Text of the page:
Suspected Russian-tied hackers have moved to target the U.S. nuclear arsenal with their latest round of cyber attacks against U.S. states, companies, and government institutions.
Both the National Nuclear Security Administration and the U.S. Energy Department – the agencies responsible for safeguarding the U.S. stockpile of nuclear weapons – had their networks targeted by Russian-ticked hackers looking to compromise the U.S. nuclear arsenal with cyber attacks.
This is in addition to a significant data breach that impacted technology giant Microsoft, with Reuters reporting that the company was breached, and its products being utilised by cyber criminals looking to breach organisations and government institutions.
Spokesperson for the Department of Energy, Shaylyn Hynes has said that the cyber attacks did not impact “mission-essential national security functions,” and that “at this point, the investigation has found that the malware has been isolated to business networks only.”
Hynes continued to explain that “when DOE (Department of Energy) identified vulnerable software, immediate action was taken to mitigate risk, and all software identified as being vulnerable to this attack was disconnected from the DOE network.”
The Federal government has issued a number of warnings for individuals and organisations that a potential wave of cyber attacks was incoming. Yesterday, the Cybersecurity and Infrastructure Security Agency (CISA) issued a statement saying that hackers represented a “grave risk” to local, state and even federal government agencies, the private sector and operators of critical infrastructure.
CISA says that these hackers display a high level of “sophistication and complex tradecraft,” and could be tied to the Russian-tied group of hackers that attempted to target the U.S. nuclear arsenal with a range of cyber attacks.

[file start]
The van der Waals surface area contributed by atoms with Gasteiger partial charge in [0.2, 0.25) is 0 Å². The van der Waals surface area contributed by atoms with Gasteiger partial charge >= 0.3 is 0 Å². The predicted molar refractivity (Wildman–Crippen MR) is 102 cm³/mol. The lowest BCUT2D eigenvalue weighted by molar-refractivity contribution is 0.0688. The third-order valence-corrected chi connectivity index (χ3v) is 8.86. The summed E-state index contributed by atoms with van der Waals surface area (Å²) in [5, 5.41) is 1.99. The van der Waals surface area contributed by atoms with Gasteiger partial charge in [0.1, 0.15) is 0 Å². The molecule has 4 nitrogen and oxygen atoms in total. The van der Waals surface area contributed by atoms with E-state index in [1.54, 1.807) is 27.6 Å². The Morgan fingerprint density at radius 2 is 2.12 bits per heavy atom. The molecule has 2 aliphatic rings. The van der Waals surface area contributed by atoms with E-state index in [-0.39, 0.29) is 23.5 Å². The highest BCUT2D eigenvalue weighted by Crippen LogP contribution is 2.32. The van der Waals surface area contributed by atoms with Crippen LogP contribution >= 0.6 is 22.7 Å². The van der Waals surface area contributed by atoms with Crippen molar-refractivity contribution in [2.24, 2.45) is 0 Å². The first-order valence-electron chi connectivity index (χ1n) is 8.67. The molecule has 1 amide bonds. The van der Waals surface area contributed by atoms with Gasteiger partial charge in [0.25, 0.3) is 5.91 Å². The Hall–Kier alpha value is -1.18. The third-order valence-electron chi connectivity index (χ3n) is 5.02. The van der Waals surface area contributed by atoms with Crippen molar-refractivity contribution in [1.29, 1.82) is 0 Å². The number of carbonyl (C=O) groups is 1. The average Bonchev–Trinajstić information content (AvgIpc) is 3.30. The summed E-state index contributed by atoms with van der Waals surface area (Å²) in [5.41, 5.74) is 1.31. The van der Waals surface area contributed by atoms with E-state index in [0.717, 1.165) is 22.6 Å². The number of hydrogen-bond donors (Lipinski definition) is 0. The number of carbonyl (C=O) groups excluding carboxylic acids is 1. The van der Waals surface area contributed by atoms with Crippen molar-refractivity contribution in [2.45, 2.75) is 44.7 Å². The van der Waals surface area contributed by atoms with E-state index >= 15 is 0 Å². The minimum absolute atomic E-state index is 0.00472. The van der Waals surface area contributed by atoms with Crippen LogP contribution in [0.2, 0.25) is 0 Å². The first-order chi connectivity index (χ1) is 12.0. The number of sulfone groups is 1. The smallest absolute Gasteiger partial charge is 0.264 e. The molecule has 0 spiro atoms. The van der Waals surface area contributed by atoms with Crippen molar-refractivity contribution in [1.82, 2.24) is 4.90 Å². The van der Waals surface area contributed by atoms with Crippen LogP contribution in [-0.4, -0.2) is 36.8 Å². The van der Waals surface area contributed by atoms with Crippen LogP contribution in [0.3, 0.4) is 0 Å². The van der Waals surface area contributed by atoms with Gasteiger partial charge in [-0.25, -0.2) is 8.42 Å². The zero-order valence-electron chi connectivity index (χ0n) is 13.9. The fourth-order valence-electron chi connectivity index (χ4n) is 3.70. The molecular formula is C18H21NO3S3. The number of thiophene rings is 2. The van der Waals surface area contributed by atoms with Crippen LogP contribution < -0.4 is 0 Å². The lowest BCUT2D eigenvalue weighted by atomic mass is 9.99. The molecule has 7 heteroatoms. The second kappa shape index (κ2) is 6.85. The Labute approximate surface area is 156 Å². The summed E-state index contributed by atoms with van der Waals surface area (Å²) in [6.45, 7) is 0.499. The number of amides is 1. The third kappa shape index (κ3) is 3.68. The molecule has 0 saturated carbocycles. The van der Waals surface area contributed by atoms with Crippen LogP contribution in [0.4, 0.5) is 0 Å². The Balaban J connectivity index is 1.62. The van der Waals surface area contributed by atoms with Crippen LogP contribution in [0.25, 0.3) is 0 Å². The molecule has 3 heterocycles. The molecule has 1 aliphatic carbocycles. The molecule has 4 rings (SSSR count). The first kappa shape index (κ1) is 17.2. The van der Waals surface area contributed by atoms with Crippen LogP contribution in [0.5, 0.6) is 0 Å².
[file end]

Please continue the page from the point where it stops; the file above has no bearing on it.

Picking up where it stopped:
The cyber security agency continued to explain that “this is a patient, well-resourced, and focussed adversary that has sustained long duration activity on victim networks.”
In addition to this, according to a report from Bloomberg, “two people familiar with the broader government investigation into the attack said three states were breached, though they wouldn’t identify the states. A third person familiar with the probe confirmed that states were hacked, but didn’t provide a number.”
That same report says that “the hackers are believed to have gained access to networks by installing malicious code in a widely used software program from SolarWinds Corp., whose customers include government agencies and Fortune 500 companies, according to the company and cybersecurity experts.”
An unnamed source in that report says that the Department of Homeland Security, Treasury, Commerce and State Departments were all breached as a result of the hacking of SolarWinds.
Sitting president Donald Trump is yet to address the reports of Russian-tied hackers targeting the U.S. nuclear arsenal with cyber attacks, however, president-elect Joe Biden has confirmed “what appears to be a massive cybersecurity breach affecting potentially thousands of victims, including U.S. companies and federal government entities.”
President-elect Joe Biden added that “I want to be clear: my administration will make cybersecurity a top priority at every level of government — and we will make dealing with this breach a top priority from the moment we take office,” while offering sanctions if Russia is indeed involved with the hacks.
Biden made a pledge to impose “substantial costs on those responsible for such malicious attacks.”